Meanwhile, many key infrastructure projects in the region have been completed to form a new traffic route from Cao Lanh, Dong Thap Province to Kien Giang Province, including the Cao Lanh bridge, Vam Cong bridge and roads connecting the centre of the Mekong Delta to other regions.
Chairman of Sovico Group Nguyen Thanh Hung has proposed developing the Can Tho aviation logistics centre project in Binh Thuy District, including facilities for logistics services, freight station, distribution centre and aviation support service centre.
At the same time, Can Tho International Airport needs a cargo warehouse to export agricultural products, seafood products and fruits by air, connecting with other logistics warehouses to gather export goods of the region.
Experts say that to solve the problem of transport infrastructure, the State should focus on projects not only in the Mekong Delta but also in HCM City to help remove bottlenecks in the domestic logistics system.
The VCCI has recommended that specific solutions in regional co-operation, urban planning and infrastructure development should be put in a unified strategy.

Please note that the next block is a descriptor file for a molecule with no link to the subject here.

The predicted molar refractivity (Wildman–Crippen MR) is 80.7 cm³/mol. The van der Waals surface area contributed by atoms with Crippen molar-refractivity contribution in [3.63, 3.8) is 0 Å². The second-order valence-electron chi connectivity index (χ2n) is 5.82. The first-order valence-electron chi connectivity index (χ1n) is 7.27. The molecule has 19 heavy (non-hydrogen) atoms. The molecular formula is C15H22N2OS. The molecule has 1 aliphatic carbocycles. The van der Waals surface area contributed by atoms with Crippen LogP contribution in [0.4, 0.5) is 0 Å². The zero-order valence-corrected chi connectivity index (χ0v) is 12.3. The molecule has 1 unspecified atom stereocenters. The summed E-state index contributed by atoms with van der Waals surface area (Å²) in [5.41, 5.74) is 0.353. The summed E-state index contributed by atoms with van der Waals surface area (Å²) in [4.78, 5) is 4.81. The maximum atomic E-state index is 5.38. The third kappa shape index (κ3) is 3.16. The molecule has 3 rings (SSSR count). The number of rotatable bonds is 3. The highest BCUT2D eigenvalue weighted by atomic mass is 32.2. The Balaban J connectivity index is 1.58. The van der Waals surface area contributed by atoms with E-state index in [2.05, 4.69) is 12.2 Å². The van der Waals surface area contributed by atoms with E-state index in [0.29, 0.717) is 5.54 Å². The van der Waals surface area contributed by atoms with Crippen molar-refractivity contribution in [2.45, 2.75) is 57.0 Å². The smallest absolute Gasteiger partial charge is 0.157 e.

At the same time, the State should prioritise consolidating the regional transport system, especially roads on the North-South and East-West routes, including the HCM City – Can Tho – Ca Mau route and the Soc Trang – Can Tho – Chau Doc route.
Minister of Transport Nguyen Van The said by the end of 2021, the Trung Luong – My Thuan expressway would be put into operation and the My Thuan 2 bridge would be completed in 2023. Meanwhile, the My Thuan – Can Tho expressway would be completed in 2022. Thus, the route from HCM City to Can Tho would be a factor to boost the development of the region.
In addition, there are a number of projects, such as the construction of the Ca Mau – Can Tho City expressway and the Chau Doc – Long Xuyen – Can Tho expressway. Especially, the project of building the road from Soc Trang to the Tran De Port is under the process of getting approval on investment policy and it is expected to complete the first phase of the project in 2025. — VNS